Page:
Saving the world, one seahorse at a time

November, 2006

In 1998, Carol and Craig Schmarr moved to the Big Island with the intention of saving the seahorse. The graceful sea creature, which is popular in the aquarium trade and is used in Asian medicines, is quickly disappearing in the wild. Today, the farm, located at Kona’s Natural Energy Laboratory, produces approximately 1,000 seahorses a month to customers all across the country, who are willing to pay $25 to $500 for individual animals. But their farm, Ocean Rider, is not a seahorse factory. Its animals, raised in the Big Island’s immaculate ocean water, are certified disease and pathogen free and are selectively bred, so they come in vivid colors not found in the wild. Also, since the Schmarrs teach their seahorses how to eat frozen food, the animals survive much longer in the home aquarium than wild-caught specimens.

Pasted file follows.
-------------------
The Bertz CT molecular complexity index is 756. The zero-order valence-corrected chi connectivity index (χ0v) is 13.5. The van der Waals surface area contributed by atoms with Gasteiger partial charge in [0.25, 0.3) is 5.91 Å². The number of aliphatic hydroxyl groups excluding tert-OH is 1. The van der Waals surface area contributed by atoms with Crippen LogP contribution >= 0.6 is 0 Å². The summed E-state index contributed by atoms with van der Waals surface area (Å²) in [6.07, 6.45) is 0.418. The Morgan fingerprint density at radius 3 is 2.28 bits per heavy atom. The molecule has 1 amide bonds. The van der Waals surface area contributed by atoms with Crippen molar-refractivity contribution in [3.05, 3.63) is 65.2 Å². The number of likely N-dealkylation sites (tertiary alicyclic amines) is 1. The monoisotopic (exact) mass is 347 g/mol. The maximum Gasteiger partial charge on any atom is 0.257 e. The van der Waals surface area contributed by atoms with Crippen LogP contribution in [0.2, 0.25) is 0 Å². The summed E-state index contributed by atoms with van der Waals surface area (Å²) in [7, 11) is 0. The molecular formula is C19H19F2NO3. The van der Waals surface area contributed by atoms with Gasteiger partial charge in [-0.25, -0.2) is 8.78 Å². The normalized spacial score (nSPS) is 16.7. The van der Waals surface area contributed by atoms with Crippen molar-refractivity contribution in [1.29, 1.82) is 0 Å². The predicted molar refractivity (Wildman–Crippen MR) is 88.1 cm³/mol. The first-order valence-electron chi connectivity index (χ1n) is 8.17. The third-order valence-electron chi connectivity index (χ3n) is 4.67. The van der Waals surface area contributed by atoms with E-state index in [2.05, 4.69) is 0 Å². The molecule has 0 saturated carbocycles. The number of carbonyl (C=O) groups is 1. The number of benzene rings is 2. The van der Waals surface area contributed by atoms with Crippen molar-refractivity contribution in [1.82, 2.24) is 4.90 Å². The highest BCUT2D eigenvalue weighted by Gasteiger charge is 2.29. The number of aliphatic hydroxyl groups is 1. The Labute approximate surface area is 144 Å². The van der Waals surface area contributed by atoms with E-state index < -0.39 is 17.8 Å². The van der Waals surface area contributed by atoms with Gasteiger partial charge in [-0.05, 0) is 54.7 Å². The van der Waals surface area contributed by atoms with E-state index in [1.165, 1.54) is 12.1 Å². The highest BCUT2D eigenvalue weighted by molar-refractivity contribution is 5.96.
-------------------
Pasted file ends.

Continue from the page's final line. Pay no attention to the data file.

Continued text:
• There are 33 species throughout the world. Ocean Rider breeds 13 different species of seahorses, the largest of which grows to 10 inches in length.
    • The seahorse is the only animal in the animal kingdom in which the male has a true pregnancy. They are continually pregnant for most of their lifespan.
    • A seahorse’s color changes according to its moods or its reaction to the surrounding environment.

 

 

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